Hispaniolan Amazon -- 白眶绿鹦哥 (Amazona ventralis)

Hispaniolan Amazon
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Hispaniolan Amazon fact file

Hispaniolan Amazon description

GenusAmazona (1)

Like most Amazons, this species is green with some dark edging to the feathers, giving a scaled appearance (4). The forehead is white, bordered by blue, and the ear-coverts are dark blue to black (5). Reddish patches appear on the lower face and throat, the belly and the base of the tail (4) (5). Primary flight feathers and wing-coverts are blue and the green tail has slight yellowish colouration at the tips (4) (6).

Amazona de la Española, Loro de Hispaniola.
Size: 28 – 31 cm (2)

Hispaniolan Amazon biology

The Hispaniolan Amazon lives in pairs and small flocks, and nests in tree cavities, and sometimes dead tree-stumps and rock crevices (2) (6). Breeding is known from February to May but may extend further into the year (2). Clutches typically contain two to four eggs, and incubation in captivity lasts 24 to 26 days (5) (6). Chicks usually fledge at 10 to 12 weeks of age (6).

The Hispaniolan Amazon feeds on the fruits and seeds of palms, cacti and guava, as well as cultivated plants such as bananas and maize (5).


Hispaniolan Amazon range

Native to Hispaniola, occurring in both Haiti and the Dominican Republic, as well as the satellite islands of Grande Cayemite, Gonâve, Beata and Saona (2). Populations have also been introduced to Puerto Rico (USA), and St Croix and St Thomas in the Virgin Islands (USA) (2).


Hispaniolan Amazon habitat

Found in a variety of wooded habitats, from arid lowland palm-savannah to pine to more humid montane evergreen forest, up to approximately 1,500 metres above sea level (2) (5). This species often frequents cultivated lands such as banana plantations and maize fields in order to forage (2).


Hispaniolan Amazon status

Classified as Vulnerable (VU) on the IUCN Red List (1) and listed on Appendix II of CITES (3).

IUCN Red List species status – Vulnerable


Hispaniolan Amazon threats

This Amazon parrot is thought to have undergone significant declines due to habitat clearance, poaching for food, trapping for the local and international cage-bird trade and shooting as a crop pest (2) (5). Nest poaching is fairly common, even in protected areas, and, in some cases, entire trees are cut down to obtain the nestlings for trade (7). Conversion of land for agriculture and charcoal production have destroyed most suitable habitat (2).


Hispaniolan Amazon conservation

The National Aviary and the Sociedad Ornitologica Hispaniola (SOH) have begun an education strategy involving a series of community workshops to improve awareness among communities living near the remaining parrot populations (2) (7). Populations of this parrot receive some protection in protected areas such as Sierra de Bahorucos and Del Este National Parks in the Dominican Republic (2) (7). In 1997 to 1998, 49 captive-reared birds were released and radio-tracked in Del Este National Park, and there is potential for further reintroductions (2). Continued field research is planned for 2007 to determine clutch and brood sizes, and nest success, as well as to further establish the extent of habitat loss and nest poaching on Hispaniola and the patterns of extinction throughout the island. It is hoped that the information gained from such studies will help guide appropriate conservation measures and to emphasize the seriousness of the decline of the Hispaniolan Amazon to local people and to governments (7).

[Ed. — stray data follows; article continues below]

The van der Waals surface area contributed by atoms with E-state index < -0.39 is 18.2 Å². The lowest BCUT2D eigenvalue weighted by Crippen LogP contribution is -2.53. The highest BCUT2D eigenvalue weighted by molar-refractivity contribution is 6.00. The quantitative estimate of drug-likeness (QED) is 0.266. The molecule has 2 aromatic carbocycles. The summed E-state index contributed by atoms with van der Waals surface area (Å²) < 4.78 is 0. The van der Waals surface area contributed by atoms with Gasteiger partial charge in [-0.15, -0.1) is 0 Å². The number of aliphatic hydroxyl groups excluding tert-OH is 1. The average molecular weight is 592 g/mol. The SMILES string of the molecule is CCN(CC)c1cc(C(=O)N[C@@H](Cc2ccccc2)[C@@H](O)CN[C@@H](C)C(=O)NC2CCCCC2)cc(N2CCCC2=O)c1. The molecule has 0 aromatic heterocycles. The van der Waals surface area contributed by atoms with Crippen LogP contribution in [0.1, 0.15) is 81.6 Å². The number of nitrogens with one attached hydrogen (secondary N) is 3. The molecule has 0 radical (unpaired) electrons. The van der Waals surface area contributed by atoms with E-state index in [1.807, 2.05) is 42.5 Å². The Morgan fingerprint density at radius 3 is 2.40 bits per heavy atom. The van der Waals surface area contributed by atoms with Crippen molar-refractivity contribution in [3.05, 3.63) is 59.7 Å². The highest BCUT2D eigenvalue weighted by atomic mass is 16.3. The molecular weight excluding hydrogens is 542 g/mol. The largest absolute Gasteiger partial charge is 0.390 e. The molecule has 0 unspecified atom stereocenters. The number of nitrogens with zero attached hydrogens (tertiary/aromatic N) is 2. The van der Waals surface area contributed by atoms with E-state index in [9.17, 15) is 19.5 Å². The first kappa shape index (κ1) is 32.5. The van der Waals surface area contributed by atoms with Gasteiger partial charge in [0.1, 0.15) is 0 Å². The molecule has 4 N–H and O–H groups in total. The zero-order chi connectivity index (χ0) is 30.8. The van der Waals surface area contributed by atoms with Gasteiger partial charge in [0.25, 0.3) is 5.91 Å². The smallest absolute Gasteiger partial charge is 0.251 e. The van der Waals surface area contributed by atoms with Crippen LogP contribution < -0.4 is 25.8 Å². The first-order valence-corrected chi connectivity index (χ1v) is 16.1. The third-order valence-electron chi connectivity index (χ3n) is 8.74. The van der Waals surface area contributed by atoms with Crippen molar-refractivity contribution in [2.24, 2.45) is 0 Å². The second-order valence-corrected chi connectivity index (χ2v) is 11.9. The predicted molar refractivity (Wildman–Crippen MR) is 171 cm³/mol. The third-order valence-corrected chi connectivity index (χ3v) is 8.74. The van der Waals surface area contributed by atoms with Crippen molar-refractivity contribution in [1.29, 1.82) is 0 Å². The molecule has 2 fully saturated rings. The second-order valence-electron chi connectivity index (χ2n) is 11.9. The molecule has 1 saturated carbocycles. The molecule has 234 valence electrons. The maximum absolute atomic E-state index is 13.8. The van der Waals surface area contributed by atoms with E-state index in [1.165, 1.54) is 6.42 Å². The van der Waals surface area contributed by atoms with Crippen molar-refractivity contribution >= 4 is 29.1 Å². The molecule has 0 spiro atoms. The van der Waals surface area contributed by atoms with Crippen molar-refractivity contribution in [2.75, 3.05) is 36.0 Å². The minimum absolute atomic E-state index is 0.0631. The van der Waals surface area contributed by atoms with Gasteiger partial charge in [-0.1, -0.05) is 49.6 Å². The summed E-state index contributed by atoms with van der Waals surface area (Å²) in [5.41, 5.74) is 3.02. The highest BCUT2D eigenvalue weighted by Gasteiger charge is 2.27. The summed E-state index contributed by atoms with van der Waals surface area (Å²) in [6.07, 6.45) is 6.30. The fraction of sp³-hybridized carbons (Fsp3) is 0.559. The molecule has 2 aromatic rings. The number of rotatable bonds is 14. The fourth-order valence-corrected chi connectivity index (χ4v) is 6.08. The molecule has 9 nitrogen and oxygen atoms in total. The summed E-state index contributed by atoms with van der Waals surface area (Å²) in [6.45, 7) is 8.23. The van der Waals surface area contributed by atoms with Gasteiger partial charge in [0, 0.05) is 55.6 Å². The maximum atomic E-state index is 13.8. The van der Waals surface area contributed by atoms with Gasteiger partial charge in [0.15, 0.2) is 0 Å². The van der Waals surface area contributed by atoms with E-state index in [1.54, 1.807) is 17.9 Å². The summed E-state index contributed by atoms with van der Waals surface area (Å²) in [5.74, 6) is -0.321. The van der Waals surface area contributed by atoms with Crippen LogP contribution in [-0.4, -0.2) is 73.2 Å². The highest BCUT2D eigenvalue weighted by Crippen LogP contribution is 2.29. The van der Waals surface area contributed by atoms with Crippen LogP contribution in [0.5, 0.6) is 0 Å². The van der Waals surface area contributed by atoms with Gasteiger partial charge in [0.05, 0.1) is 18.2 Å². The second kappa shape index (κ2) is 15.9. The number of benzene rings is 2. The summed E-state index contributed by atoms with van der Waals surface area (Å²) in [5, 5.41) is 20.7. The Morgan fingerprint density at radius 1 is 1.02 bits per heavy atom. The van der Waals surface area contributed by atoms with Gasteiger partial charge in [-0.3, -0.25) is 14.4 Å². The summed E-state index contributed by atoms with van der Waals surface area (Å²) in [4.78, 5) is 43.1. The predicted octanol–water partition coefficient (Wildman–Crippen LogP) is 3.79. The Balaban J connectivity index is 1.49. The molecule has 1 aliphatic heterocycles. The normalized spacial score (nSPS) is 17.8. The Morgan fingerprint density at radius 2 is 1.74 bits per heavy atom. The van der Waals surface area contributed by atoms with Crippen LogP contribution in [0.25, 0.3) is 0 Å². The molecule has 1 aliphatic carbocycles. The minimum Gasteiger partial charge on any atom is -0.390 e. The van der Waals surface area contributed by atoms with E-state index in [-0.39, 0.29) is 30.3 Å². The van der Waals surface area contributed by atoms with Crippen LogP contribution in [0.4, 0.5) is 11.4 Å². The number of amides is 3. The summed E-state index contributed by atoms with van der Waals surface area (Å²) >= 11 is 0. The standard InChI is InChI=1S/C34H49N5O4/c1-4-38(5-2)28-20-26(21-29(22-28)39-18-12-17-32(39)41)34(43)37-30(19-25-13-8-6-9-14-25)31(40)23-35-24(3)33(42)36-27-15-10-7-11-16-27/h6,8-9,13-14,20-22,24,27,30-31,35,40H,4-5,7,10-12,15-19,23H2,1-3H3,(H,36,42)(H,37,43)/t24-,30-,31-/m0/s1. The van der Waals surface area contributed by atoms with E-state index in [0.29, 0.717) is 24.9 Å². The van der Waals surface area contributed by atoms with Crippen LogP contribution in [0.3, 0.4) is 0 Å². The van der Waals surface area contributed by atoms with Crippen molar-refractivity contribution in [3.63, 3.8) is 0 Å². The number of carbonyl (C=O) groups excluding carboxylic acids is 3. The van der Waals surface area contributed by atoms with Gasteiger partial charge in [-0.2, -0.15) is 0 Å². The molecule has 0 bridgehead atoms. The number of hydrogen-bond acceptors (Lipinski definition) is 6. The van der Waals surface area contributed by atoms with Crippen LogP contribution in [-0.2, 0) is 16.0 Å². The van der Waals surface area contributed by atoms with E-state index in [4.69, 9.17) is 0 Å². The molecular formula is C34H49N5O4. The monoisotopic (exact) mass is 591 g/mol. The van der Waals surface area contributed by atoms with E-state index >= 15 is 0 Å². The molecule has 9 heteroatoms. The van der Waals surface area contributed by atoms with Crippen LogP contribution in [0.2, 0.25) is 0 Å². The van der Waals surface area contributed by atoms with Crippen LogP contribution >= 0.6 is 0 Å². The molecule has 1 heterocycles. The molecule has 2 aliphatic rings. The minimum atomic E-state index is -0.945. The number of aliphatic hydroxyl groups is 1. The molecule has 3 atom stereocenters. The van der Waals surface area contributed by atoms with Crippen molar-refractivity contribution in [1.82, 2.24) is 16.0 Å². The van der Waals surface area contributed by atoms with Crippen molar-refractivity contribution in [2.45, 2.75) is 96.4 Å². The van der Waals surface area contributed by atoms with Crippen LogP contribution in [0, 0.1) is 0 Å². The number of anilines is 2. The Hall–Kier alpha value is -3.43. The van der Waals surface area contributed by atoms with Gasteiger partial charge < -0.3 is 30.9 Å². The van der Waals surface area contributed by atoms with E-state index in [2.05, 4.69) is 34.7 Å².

View information on this species at the UNEP World Conservation Monitoring Centre.

Find out more

For more information on the Hispaniolan Amazon see:



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Small feathers concealing the bases of larger primary feathers, usually on the wings or tail.


  1. IUCN Red List (September, 2008)
  2. BirdLife International (February, 2007)
  3. CITES (January, 2007)
  4. R and B Aviaries (February, 2007)
  5. del Hoyo, J., Elliott, A. and Sargatal, J. (1997) Handbook of the Birds of the World – Sandgrouse To Cuckoos. Vol. 4. Lynx Edicions, Barcelona.
  6. Hurricane Aviaries (February, 2007)
  7. Woolaver, L. (2006) Ecology and conservation of endangered birds in the Dominican Republic, Hispaniola. Progress Report 2006. Wildlife Preservation Canada, Online. Available at:

Image credit

Hispaniolan Amazon  
Hispaniolan Amazon

© Alejandro Sanchez

Alejandro Sanchez


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